Exercise has a long list of benefits but people also have a long list of excuses not to do it. Here's great news for the lazy folks who still want to get those benefits: new research finds that a hot bath shares similar benefits with exercise!

During vigorous exercise, the body gets hot. The same thing happens when people take a hot bath. Loughborough University's Steve Faulkner has conducted several studies on the topic. He highlighted one study in Finland last year wherein researchers found that increased sauna use was linked to reduced rates of cardiovascular disease deaths.

In this study, the research team followed 2,300 middle-aged male participants for 20 years on average. Among the men who visited the sauna once a week, half died within the time period. On the other hand, among the men who visited the sauna two to three times weekly, only 38 percent died.

These findings suggested that increased sauna usage reduced the risk of death from stroke or heart attack. This could be because of the increased blood flow and reduced blood pressure that people get when going to a sauna. However, these studies also have limitations. For instance, it could be that the people who frequently visit saunas are wealthier, healthier or more health conscious.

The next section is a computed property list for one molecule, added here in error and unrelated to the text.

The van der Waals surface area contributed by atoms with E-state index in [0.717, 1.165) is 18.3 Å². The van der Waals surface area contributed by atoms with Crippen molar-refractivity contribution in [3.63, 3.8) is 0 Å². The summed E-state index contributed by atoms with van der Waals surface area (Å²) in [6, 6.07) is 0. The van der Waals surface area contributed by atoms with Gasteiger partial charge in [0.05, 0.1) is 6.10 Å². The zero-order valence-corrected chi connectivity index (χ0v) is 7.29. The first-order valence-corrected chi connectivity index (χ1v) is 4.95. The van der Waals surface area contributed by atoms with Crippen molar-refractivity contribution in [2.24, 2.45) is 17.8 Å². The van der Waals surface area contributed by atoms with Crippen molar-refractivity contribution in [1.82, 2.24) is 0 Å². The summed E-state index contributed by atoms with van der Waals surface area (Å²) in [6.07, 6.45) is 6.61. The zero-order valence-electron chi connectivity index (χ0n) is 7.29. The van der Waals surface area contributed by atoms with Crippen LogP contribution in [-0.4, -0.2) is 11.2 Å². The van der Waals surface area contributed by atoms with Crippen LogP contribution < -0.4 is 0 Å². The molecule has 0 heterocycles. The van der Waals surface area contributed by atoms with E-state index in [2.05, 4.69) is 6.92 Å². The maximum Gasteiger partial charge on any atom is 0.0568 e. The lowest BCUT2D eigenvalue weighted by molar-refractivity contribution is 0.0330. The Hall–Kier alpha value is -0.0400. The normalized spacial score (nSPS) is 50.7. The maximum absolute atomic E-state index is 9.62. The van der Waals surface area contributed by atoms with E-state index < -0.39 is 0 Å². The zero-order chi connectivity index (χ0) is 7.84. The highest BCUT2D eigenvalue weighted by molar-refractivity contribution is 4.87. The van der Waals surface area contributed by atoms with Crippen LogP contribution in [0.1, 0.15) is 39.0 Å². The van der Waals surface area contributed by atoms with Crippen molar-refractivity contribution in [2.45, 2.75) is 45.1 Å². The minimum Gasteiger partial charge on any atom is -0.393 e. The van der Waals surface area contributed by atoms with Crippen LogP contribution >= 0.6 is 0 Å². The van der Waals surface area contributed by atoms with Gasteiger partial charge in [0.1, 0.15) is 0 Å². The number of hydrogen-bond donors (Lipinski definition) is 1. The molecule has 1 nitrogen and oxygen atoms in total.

In a new study, Faulkner recruited a group of volunteers to test the effects of a hot bath. The participants were fitted with monitors that recorded levels of blood sugar continuously as well as a rectal thermometer to help measure the body's internal core temperature. One of metabolic fitness' important measures is the body's ability to keep blood sugar levels within a normal range.

The experiment's first part involved taking an hour-long hot bath wherein the waters were maintained at 40 degrees Celsius. The participants were given a light meal after the bath. The second part of the experiment involved an hour-long cycling session to see how the hot bath's effects fared with exercise.

Findings showed that taking a long, hot bath burned a lot of calories, 140 to be exact, which is equivalent to a 30-minute brisk walk. Cycling, on the other hand, burned 630 calories on average. While a hot bath does not burn as many calories as exercise, the experiment showed that it can burn a lot of energy as well.

"What we found was that peak glucose was actually quite a bit lower after the bath, around 10 per cent lower compared to exercise," said Faulkner in terms of the measurement of blood sugar levels in the participants.

Faulkner believes this could be partly because of the heat shock proteins release. These proteins are released by the body in response to heat, though the discharge can also be triggered by other stressors such as exercise, inflammation and infection.

These proteins help in damage protection and studies conducted on animals showed they can also move sugar from the bloodstream into the muscles. This is particularly important as recurring high levels of blood sugar can damage the nerves and arteries.

Photo: Sarah Iddings | Flickr

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